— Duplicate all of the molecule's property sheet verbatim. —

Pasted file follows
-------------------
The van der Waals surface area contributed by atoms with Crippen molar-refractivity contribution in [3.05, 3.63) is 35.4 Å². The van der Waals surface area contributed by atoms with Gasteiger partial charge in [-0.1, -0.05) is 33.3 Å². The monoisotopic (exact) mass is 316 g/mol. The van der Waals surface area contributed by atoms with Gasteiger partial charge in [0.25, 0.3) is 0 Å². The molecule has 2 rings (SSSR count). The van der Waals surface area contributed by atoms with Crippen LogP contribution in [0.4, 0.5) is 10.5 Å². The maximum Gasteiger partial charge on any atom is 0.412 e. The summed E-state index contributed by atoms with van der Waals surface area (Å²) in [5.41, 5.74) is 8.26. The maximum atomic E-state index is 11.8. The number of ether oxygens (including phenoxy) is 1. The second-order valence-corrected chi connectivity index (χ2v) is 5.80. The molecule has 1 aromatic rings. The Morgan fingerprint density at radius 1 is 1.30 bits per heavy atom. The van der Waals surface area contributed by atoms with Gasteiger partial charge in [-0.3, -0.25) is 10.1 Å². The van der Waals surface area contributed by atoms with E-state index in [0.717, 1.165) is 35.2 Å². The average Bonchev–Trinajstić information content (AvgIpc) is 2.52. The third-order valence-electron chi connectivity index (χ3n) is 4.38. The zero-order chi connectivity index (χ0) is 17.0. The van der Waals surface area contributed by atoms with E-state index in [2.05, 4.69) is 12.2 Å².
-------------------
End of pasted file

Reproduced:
The van der Waals surface area contributed by atoms with Crippen molar-refractivity contribution in [3.05, 3.63) is 35.4 Å². The van der Waals surface area contributed by atoms with Gasteiger partial charge in [-0.1, -0.05) is 33.3 Å². The monoisotopic (exact) mass is 316 g/mol. The van der Waals surface area contributed by atoms with Gasteiger partial charge in [0.25, 0.3) is 0 Å². The molecule has 2 rings (SSSR count). The van der Waals surface area contributed by atoms with Crippen LogP contribution in [0.4, 0.5) is 10.5 Å². The maximum Gasteiger partial charge on any atom is 0.412 e. The summed E-state index contributed by atoms with van der Waals surface area (Å²) in [5.41, 5.74) is 8.26. The maximum atomic E-state index is 11.8. The number of ether oxygens (including phenoxy) is 1. The second-order valence-corrected chi connectivity index (χ2v) is 5.80. The molecule has 1 aromatic rings. The Morgan fingerprint density at radius 1 is 1.30 bits per heavy atom. The van der Waals surface area contributed by atoms with Gasteiger partial charge in [-0.3, -0.25) is 10.1 Å². The van der Waals surface area contributed by atoms with E-state index in [0.717, 1.165) is 35.2 Å². The average Bonchev–Trinajstić information content (AvgIpc) is 2.52. The third-order valence-electron chi connectivity index (χ3n) is 4.38. The zero-order chi connectivity index (χ0) is 17.0. The van der Waals surface area contributed by atoms with E-state index in [2.05, 4.69) is 12.2 Å².